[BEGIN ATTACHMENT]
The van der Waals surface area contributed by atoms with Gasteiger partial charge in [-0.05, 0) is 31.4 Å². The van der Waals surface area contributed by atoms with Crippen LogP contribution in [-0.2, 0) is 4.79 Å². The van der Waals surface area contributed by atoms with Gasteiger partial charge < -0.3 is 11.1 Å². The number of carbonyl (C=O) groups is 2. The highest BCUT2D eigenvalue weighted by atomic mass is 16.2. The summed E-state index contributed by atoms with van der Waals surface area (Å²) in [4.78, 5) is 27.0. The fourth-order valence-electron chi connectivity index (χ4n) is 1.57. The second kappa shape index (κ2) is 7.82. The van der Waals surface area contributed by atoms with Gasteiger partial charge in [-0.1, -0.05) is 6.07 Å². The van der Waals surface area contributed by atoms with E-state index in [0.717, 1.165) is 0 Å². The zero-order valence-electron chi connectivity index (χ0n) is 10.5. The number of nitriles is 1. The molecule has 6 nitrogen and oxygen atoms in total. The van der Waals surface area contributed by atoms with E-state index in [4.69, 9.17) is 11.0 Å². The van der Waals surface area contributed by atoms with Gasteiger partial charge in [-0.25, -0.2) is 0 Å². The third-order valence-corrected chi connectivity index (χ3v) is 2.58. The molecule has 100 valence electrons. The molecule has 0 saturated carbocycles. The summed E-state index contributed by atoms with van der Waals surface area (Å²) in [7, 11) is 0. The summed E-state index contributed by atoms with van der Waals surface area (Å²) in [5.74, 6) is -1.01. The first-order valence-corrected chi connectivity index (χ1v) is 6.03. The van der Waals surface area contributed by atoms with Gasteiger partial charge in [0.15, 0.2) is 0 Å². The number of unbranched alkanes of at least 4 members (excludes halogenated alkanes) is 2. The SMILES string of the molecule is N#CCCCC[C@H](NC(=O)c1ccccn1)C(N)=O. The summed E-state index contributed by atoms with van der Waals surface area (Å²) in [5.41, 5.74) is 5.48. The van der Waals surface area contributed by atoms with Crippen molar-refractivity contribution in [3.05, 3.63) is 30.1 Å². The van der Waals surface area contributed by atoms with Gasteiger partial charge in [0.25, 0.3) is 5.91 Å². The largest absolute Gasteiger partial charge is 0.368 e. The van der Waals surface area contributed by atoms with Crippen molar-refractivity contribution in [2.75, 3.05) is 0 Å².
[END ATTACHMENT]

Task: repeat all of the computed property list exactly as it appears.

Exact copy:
The van der Waals surface area contributed by atoms with Gasteiger partial charge in [-0.05, 0) is 31.4 Å². The van der Waals surface area contributed by atoms with Crippen LogP contribution in [-0.2, 0) is 4.79 Å². The van der Waals surface area contributed by atoms with Gasteiger partial charge < -0.3 is 11.1 Å². The number of carbonyl (C=O) groups is 2. The highest BCUT2D eigenvalue weighted by atomic mass is 16.2. The summed E-state index contributed by atoms with van der Waals surface area (Å²) in [4.78, 5) is 27.0. The fourth-order valence-electron chi connectivity index (χ4n) is 1.57. The second kappa shape index (κ2) is 7.82. The van der Waals surface area contributed by atoms with Gasteiger partial charge in [-0.1, -0.05) is 6.07 Å². The van der Waals surface area contributed by atoms with E-state index in [0.717, 1.165) is 0 Å². The zero-order valence-electron chi connectivity index (χ0n) is 10.5. The number of nitriles is 1. The molecule has 6 nitrogen and oxygen atoms in total. The van der Waals surface area contributed by atoms with E-state index in [4.69, 9.17) is 11.0 Å². The van der Waals surface area contributed by atoms with Gasteiger partial charge in [-0.25, -0.2) is 0 Å². The third-order valence-corrected chi connectivity index (χ3v) is 2.58. The molecule has 100 valence electrons. The molecule has 0 saturated carbocycles. The summed E-state index contributed by atoms with van der Waals surface area (Å²) in [7, 11) is 0. The summed E-state index contributed by atoms with van der Waals surface area (Å²) in [5.74, 6) is -1.01. The first-order valence-corrected chi connectivity index (χ1v) is 6.03. The van der Waals surface area contributed by atoms with Gasteiger partial charge in [0.15, 0.2) is 0 Å². The number of unbranched alkanes of at least 4 members (excludes halogenated alkanes) is 2. The SMILES string of the molecule is N#CCCCC[C@H](NC(=O)c1ccccn1)C(N)=O. The summed E-state index contributed by atoms with van der Waals surface area (Å²) in [5.41, 5.74) is 5.48. The van der Waals surface area contributed by atoms with Crippen molar-refractivity contribution in [3.05, 3.63) is 30.1 Å². The van der Waals surface area contributed by atoms with Gasteiger partial charge in [0.25, 0.3) is 5.91 Å². The largest absolute Gasteiger partial charge is 0.368 e. The van der Waals surface area contributed by atoms with Crippen molar-refractivity contribution in [2.75, 3.05) is 0 Å².